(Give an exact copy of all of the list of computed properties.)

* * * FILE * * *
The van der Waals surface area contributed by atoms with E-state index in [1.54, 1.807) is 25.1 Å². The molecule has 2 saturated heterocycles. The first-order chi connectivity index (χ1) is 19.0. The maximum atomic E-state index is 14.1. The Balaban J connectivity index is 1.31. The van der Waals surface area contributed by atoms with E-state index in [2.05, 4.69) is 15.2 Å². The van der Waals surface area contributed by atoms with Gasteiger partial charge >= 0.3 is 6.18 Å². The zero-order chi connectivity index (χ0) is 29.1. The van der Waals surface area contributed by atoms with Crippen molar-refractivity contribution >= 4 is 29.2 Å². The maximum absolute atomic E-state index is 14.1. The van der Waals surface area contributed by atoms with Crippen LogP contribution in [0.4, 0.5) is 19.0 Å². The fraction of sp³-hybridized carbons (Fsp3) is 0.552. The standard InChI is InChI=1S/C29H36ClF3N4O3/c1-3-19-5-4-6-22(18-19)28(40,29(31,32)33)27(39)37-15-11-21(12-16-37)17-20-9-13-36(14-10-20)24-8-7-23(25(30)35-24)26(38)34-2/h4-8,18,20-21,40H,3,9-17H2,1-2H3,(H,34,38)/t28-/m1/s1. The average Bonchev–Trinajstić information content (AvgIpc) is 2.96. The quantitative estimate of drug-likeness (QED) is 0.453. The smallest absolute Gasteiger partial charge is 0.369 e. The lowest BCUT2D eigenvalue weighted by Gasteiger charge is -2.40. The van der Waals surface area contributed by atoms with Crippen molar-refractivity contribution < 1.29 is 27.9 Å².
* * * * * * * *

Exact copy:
The van der Waals surface area contributed by atoms with E-state index in [1.54, 1.807) is 25.1 Å². The molecule has 2 saturated heterocycles. The first-order chi connectivity index (χ1) is 19.0. The maximum atomic E-state index is 14.1. The Balaban J connectivity index is 1.31. The van der Waals surface area contributed by atoms with E-state index in [2.05, 4.69) is 15.2 Å². The van der Waals surface area contributed by atoms with Gasteiger partial charge >= 0.3 is 6.18 Å². The zero-order chi connectivity index (χ0) is 29.1. The van der Waals surface area contributed by atoms with Crippen molar-refractivity contribution >= 4 is 29.2 Å². The maximum absolute atomic E-state index is 14.1. The van der Waals surface area contributed by atoms with Crippen LogP contribution in [0.4, 0.5) is 19.0 Å². The fraction of sp³-hybridized carbons (Fsp3) is 0.552. The standard InChI is InChI=1S/C29H36ClF3N4O3/c1-3-19-5-4-6-22(18-19)28(40,29(31,32)33)27(39)37-15-11-21(12-16-37)17-20-9-13-36(14-10-20)24-8-7-23(25(30)35-24)26(38)34-2/h4-8,18,20-21,40H,3,9-17H2,1-2H3,(H,34,38)/t28-/m1/s1. The average Bonchev–Trinajstić information content (AvgIpc) is 2.96. The quantitative estimate of drug-likeness (QED) is 0.453. The smallest absolute Gasteiger partial charge is 0.369 e. The lowest BCUT2D eigenvalue weighted by Gasteiger charge is -2.40. The van der Waals surface area contributed by atoms with Crippen molar-refractivity contribution < 1.29 is 27.9 Å².